Money Management/Dexx&r Adviser Choice Risk Awards 2009
Gold: Asteron Life
Silver: Zurich Life
Bronze: AIA Australia
Asteron Life believes bringing income protection guidelines for part-time workers out of the “dark ages” helped it win this year’s Adviser Choice Risk Disability Income Product Award category.
Head of product David Wright believes the introduction of the new contract guidelines this year was instrumental in its Income Protector product winning gold for a second consecutive year.
Zurich Life won silver this year for its Income Replacement Insurance Plus product and AIA Australia took out the bronze for its Priority Protection — Disability Income Plus Plan.
Wright said the changes were made specifically because the general contract guidelines for part-time worker income protection were in the “dark ages” with respect to the required number of hours worked per week.
The changes were also part of an overall effort to make the product more accessible and flexible to advisers, while making insurance more accessible to consumers than ever before, he said.
“They’ve been particularly important in the current economy, where some people are ether re-entering the workforce part-time or being forced into part-time work because of a lack of availability.”
Wright also highlighted the introduction late last year of an Income Update Benefit in Income Protector.
“It enables clients to increase their benefit by 10 per cent or $1,000 per month every year without any need for medical underwriting.
Yet another initiative, Recovery Booster, increases the payment by one-third if the income protection disablement is a result of one of 30 defined trauma conditions.
“Typically, income protection is limited to 75 per cent of earnings, so this is a great way for clients to receive 100 per cent of their pre-disability earnings.”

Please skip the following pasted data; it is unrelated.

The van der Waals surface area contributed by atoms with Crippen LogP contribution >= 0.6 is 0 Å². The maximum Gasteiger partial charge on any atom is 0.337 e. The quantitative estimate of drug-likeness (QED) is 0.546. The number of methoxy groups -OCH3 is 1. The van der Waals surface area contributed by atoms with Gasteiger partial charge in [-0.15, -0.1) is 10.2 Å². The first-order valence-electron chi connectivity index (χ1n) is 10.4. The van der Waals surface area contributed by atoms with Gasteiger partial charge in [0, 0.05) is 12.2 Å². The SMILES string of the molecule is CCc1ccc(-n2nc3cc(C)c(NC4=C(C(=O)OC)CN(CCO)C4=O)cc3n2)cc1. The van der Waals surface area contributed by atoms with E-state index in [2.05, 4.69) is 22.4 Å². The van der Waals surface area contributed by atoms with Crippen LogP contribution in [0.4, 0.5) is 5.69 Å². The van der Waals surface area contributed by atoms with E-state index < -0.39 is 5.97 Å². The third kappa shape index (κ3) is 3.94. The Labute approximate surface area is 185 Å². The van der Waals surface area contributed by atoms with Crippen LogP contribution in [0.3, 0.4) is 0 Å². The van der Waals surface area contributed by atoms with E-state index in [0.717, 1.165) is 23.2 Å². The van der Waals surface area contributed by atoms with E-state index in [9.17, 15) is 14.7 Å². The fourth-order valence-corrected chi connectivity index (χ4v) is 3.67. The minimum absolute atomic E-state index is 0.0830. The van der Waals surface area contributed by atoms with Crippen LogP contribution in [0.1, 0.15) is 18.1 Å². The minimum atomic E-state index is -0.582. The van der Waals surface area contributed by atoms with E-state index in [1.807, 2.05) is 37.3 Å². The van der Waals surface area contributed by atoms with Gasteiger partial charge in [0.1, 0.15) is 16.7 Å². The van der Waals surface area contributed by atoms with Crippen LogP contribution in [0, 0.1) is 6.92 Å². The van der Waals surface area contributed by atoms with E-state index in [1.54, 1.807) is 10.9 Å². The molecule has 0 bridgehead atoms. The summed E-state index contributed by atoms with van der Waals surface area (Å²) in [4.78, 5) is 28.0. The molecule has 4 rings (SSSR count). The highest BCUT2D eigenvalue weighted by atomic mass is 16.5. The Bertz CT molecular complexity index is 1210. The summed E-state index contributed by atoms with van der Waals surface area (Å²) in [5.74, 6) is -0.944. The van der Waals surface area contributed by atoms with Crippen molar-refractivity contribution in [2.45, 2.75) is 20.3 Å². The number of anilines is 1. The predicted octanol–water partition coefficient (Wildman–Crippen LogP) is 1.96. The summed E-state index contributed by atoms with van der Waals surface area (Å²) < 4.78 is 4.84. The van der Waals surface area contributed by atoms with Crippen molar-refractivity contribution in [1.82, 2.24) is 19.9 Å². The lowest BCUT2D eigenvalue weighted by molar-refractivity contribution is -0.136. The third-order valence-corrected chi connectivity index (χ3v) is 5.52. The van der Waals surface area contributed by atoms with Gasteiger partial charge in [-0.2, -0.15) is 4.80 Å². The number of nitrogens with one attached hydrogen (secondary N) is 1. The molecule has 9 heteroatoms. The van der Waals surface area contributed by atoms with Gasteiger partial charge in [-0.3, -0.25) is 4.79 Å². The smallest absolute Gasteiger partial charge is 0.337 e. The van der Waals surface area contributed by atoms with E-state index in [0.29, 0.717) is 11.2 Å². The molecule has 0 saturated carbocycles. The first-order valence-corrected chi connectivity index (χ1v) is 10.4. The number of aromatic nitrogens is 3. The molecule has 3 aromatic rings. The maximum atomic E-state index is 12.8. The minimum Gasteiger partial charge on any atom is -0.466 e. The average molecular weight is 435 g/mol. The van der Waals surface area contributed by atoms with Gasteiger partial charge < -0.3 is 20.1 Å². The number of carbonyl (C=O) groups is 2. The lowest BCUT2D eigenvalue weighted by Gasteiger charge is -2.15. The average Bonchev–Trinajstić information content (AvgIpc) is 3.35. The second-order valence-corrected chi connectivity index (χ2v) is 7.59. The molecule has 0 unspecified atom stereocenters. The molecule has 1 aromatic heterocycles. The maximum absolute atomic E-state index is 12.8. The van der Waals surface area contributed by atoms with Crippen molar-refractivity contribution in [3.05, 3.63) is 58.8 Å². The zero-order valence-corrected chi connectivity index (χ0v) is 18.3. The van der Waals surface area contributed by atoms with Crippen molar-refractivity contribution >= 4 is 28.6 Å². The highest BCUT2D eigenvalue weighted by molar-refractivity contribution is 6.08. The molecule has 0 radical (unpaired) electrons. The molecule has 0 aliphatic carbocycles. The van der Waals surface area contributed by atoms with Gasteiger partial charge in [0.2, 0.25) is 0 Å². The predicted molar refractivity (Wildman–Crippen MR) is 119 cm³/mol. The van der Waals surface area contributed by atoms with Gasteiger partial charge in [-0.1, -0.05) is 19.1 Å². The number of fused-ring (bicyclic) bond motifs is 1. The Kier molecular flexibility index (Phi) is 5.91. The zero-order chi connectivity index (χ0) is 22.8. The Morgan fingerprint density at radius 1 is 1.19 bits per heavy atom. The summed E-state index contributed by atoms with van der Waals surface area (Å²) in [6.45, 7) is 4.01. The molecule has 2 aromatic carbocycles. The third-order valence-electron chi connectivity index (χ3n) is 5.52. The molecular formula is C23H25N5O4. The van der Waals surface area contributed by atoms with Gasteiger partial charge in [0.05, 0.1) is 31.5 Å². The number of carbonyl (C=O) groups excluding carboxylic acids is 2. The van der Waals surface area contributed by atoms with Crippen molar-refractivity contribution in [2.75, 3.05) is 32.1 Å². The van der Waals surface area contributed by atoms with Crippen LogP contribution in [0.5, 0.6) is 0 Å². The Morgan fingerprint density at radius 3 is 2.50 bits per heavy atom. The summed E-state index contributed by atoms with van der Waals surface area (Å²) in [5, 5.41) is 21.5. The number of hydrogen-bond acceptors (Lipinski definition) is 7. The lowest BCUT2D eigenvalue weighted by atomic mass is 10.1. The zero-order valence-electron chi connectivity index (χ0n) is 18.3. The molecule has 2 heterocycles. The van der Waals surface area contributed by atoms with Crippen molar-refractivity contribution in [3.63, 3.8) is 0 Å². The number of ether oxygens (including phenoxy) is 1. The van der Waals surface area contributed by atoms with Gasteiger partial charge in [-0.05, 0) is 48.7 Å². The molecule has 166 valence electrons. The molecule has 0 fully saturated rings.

Head of Zurich Life Colin Morgan credited the success of the Zurich Income Replacement Insurance Plus product to “innovation in the absolutely critical area of definition of disability” in income protection policy.
“What we have in the product policy is actually two definitions of income, which is proving really successful among advisers,” he said.
“This two tier-definition structure gives consumers twice the opportunity to get assessed as to whether you’ll be acceptable for a claim or not.”
One of Zurich’s definitions involves assessing a client for a loss of income instead of assessing the duties a client couldn’t perform when disabled, which is in fact the basis for Zurich’s second definition, he said.
In terms of the first definition, according to Morgan, “if you could demonstrate your income dropped by 20 per cent as a result of some form of accident, injury or sickness, then you would be eligible for a claim”.
AIA Australia head of adviser services David Mounsey said the Priority Protection — Disability Income Plus Plan, was characterised by its segmentation strategy as well as a “consistent combination” of features and price.
“In general, we offer the IFA market a very good product that is highly ranked in terms of research while retaining a competitive price.
“The product is also suitable for both white collar and blue collar workers as the product contract is targeted at an age group — generally anyone from 40 to 50 — rather than a target market,” Mounsey said.
“This means that an adviser knows that AIA has an income protection product in our Priority Protection plan that will probably suit most of their clients.
“It also eliminates them having to sort through competitor products on the basis of whether they are suitable or unsuitable for particular clients.”